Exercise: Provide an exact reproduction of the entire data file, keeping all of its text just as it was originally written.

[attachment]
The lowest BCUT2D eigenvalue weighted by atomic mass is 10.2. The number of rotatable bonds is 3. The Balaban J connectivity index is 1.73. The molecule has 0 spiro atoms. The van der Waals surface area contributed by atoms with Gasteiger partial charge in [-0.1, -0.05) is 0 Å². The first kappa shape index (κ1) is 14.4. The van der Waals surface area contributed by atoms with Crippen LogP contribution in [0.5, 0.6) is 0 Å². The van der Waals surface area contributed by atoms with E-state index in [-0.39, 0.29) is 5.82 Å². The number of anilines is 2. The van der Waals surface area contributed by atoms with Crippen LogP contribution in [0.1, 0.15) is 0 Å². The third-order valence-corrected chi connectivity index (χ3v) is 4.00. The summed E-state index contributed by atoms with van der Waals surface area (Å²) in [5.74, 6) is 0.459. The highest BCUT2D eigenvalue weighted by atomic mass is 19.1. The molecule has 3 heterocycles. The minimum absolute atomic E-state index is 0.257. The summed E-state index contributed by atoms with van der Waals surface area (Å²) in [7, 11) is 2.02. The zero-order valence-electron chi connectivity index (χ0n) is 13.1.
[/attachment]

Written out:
The lowest BCUT2D eigenvalue weighted by atomic mass is 10.2. The number of rotatable bonds is 3. The Balaban J connectivity index is 1.73. The molecule has 0 spiro atoms. The van der Waals surface area contributed by atoms with Gasteiger partial charge in [-0.1, -0.05) is 0 Å². The first kappa shape index (κ1) is 14.4. The van der Waals surface area contributed by atoms with Crippen LogP contribution in [0.5, 0.6) is 0 Å². The van der Waals surface area contributed by atoms with E-state index in [-0.39, 0.29) is 5.82 Å². The number of anilines is 2. The van der Waals surface area contributed by atoms with Crippen LogP contribution in [0.1, 0.15) is 0 Å². The third-order valence-corrected chi connectivity index (χ3v) is 4.00. The summed E-state index contributed by atoms with van der Waals surface area (Å²) in [5.74, 6) is 0.459. The highest BCUT2D eigenvalue weighted by atomic mass is 19.1. The molecule has 3 heterocycles. The minimum absolute atomic E-state index is 0.257. The summed E-state index contributed by atoms with van der Waals surface area (Å²) in [7, 11) is 2.02. The zero-order valence-electron chi connectivity index (χ0n) is 13.1.